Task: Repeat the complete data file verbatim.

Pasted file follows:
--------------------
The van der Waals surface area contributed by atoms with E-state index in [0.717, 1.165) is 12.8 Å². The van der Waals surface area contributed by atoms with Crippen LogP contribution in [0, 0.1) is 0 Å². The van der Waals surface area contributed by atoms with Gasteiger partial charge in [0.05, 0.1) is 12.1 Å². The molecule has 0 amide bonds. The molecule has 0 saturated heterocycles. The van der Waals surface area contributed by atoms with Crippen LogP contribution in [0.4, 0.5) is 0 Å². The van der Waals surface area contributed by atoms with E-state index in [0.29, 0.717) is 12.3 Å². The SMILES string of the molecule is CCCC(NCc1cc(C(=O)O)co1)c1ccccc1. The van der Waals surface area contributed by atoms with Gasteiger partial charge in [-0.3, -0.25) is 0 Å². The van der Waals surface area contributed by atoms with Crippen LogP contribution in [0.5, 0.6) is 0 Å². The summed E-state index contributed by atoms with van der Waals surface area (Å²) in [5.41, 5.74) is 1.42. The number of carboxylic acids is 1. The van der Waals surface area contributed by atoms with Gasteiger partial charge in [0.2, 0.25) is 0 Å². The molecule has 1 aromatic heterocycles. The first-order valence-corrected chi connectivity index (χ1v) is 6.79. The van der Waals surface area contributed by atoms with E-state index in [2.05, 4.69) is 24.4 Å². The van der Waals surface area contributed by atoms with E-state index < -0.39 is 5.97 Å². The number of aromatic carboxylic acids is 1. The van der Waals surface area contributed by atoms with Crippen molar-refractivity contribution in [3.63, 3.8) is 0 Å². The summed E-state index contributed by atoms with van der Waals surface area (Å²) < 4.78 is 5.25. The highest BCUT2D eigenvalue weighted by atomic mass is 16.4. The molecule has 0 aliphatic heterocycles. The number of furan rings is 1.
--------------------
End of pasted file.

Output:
The van der Waals surface area contributed by atoms with E-state index in [0.717, 1.165) is 12.8 Å². The van der Waals surface area contributed by atoms with Crippen LogP contribution in [0, 0.1) is 0 Å². The van der Waals surface area contributed by atoms with Gasteiger partial charge in [0.05, 0.1) is 12.1 Å². The molecule has 0 amide bonds. The molecule has 0 saturated heterocycles. The van der Waals surface area contributed by atoms with Crippen LogP contribution in [0.4, 0.5) is 0 Å². The van der Waals surface area contributed by atoms with E-state index in [0.29, 0.717) is 12.3 Å². The SMILES string of the molecule is CCCC(NCc1cc(C(=O)O)co1)c1ccccc1. The van der Waals surface area contributed by atoms with Gasteiger partial charge in [-0.3, -0.25) is 0 Å². The van der Waals surface area contributed by atoms with Crippen LogP contribution in [0.5, 0.6) is 0 Å². The summed E-state index contributed by atoms with van der Waals surface area (Å²) in [5.41, 5.74) is 1.42. The number of carboxylic acids is 1. The van der Waals surface area contributed by atoms with Gasteiger partial charge in [0.2, 0.25) is 0 Å². The molecule has 1 aromatic heterocycles. The first-order valence-corrected chi connectivity index (χ1v) is 6.79. The van der Waals surface area contributed by atoms with E-state index in [2.05, 4.69) is 24.4 Å². The van der Waals surface area contributed by atoms with E-state index < -0.39 is 5.97 Å². The number of aromatic carboxylic acids is 1. The van der Waals surface area contributed by atoms with Crippen molar-refractivity contribution in [3.63, 3.8) is 0 Å². The summed E-state index contributed by atoms with van der Waals surface area (Å²) < 4.78 is 5.25. The highest BCUT2D eigenvalue weighted by atomic mass is 16.4. The molecule has 0 aliphatic heterocycles. The number of furan rings is 1.